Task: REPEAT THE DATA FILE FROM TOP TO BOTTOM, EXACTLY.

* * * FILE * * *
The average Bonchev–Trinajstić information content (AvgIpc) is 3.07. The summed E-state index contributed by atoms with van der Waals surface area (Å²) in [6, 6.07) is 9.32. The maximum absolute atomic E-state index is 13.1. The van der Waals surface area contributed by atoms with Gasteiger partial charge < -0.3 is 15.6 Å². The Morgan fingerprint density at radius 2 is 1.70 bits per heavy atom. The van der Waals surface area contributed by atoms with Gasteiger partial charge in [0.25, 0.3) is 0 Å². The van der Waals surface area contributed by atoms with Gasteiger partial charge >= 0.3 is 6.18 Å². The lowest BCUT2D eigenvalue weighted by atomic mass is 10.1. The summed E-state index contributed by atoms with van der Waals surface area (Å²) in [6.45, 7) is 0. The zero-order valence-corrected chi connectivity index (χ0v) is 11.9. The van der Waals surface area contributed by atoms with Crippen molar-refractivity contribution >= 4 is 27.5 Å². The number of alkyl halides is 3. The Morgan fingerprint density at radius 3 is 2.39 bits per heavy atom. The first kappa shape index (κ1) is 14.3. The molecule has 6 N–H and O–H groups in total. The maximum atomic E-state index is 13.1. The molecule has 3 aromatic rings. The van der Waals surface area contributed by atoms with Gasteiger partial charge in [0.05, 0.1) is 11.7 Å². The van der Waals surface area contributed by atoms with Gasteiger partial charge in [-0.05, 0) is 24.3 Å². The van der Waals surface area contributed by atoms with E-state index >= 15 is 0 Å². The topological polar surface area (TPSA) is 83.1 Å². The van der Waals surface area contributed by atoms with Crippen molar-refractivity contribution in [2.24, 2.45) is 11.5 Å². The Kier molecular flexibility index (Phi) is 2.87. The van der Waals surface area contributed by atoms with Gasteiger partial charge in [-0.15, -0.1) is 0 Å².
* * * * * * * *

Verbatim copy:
The average Bonchev–Trinajstić information content (AvgIpc) is 3.07. The summed E-state index contributed by atoms with van der Waals surface area (Å²) in [6, 6.07) is 9.32. The maximum absolute atomic E-state index is 13.1. The van der Waals surface area contributed by atoms with Gasteiger partial charge < -0.3 is 15.6 Å². The Morgan fingerprint density at radius 2 is 1.70 bits per heavy atom. The van der Waals surface area contributed by atoms with Gasteiger partial charge in [0.25, 0.3) is 0 Å². The van der Waals surface area contributed by atoms with Gasteiger partial charge >= 0.3 is 6.18 Å². The lowest BCUT2D eigenvalue weighted by atomic mass is 10.1. The summed E-state index contributed by atoms with van der Waals surface area (Å²) in [6.45, 7) is 0. The zero-order valence-corrected chi connectivity index (χ0v) is 11.9. The van der Waals surface area contributed by atoms with Crippen molar-refractivity contribution >= 4 is 27.5 Å². The number of alkyl halides is 3. The Morgan fingerprint density at radius 3 is 2.39 bits per heavy atom. The first kappa shape index (κ1) is 14.3. The molecule has 6 N–H and O–H groups in total. The maximum atomic E-state index is 13.1. The molecule has 3 aromatic rings. The van der Waals surface area contributed by atoms with Gasteiger partial charge in [0.05, 0.1) is 11.7 Å². The van der Waals surface area contributed by atoms with Gasteiger partial charge in [-0.05, 0) is 24.3 Å². The van der Waals surface area contributed by atoms with E-state index >= 15 is 0 Å². The topological polar surface area (TPSA) is 83.1 Å². The van der Waals surface area contributed by atoms with Crippen molar-refractivity contribution in [2.24, 2.45) is 11.5 Å². The Kier molecular flexibility index (Phi) is 2.87. The van der Waals surface area contributed by atoms with Gasteiger partial charge in [-0.15, -0.1) is 0 Å².